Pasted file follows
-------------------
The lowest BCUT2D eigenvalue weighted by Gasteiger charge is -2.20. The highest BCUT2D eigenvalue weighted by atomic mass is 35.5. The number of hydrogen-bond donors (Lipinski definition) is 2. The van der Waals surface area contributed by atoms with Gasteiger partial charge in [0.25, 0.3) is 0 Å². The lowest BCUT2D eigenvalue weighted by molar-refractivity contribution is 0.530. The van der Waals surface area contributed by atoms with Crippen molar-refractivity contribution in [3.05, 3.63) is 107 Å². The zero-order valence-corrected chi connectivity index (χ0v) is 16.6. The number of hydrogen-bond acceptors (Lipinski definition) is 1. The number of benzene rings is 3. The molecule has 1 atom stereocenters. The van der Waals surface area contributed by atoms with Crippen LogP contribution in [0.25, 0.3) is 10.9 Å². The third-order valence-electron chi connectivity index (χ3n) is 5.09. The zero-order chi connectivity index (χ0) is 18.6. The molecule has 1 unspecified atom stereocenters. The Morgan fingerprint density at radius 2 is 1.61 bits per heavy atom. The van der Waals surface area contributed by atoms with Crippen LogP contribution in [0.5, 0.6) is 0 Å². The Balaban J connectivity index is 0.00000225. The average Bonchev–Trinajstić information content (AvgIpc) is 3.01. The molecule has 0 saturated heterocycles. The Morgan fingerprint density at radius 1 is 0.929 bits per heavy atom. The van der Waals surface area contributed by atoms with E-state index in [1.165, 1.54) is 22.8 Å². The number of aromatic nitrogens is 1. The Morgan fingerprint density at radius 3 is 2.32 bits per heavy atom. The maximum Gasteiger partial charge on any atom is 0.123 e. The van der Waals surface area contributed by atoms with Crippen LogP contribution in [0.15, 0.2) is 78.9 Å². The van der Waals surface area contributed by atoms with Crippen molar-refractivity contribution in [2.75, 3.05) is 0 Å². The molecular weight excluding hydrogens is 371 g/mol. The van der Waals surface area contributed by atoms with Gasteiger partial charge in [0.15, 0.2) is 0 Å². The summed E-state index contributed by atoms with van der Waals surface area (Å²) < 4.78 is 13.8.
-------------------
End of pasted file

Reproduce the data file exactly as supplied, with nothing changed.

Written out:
The lowest BCUT2D eigenvalue weighted by Gasteiger charge is -2.20. The highest BCUT2D eigenvalue weighted by atomic mass is 35.5. The number of hydrogen-bond donors (Lipinski definition) is 2. The van der Waals surface area contributed by atoms with Gasteiger partial charge in [0.25, 0.3) is 0 Å². The lowest BCUT2D eigenvalue weighted by molar-refractivity contribution is 0.530. The van der Waals surface area contributed by atoms with Crippen molar-refractivity contribution in [3.05, 3.63) is 107 Å². The zero-order valence-corrected chi connectivity index (χ0v) is 16.6. The number of hydrogen-bond acceptors (Lipinski definition) is 1. The number of benzene rings is 3. The molecule has 1 atom stereocenters. The van der Waals surface area contributed by atoms with Crippen LogP contribution in [0.25, 0.3) is 10.9 Å². The third-order valence-electron chi connectivity index (χ3n) is 5.09. The zero-order chi connectivity index (χ0) is 18.6. The molecule has 1 unspecified atom stereocenters. The Morgan fingerprint density at radius 2 is 1.61 bits per heavy atom. The van der Waals surface area contributed by atoms with Crippen LogP contribution in [0.5, 0.6) is 0 Å². The Balaban J connectivity index is 0.00000225. The average Bonchev–Trinajstić information content (AvgIpc) is 3.01. The molecule has 0 saturated heterocycles. The Morgan fingerprint density at radius 1 is 0.929 bits per heavy atom. The van der Waals surface area contributed by atoms with E-state index in [1.165, 1.54) is 22.8 Å². The number of aromatic nitrogens is 1. The Morgan fingerprint density at radius 3 is 2.32 bits per heavy atom. The maximum Gasteiger partial charge on any atom is 0.123 e. The van der Waals surface area contributed by atoms with Crippen LogP contribution in [0.15, 0.2) is 78.9 Å². The van der Waals surface area contributed by atoms with Crippen molar-refractivity contribution in [2.75, 3.05) is 0 Å². The molecular weight excluding hydrogens is 371 g/mol. The van der Waals surface area contributed by atoms with Gasteiger partial charge in [0.15, 0.2) is 0 Å². The summed E-state index contributed by atoms with van der Waals surface area (Å²) < 4.78 is 13.8.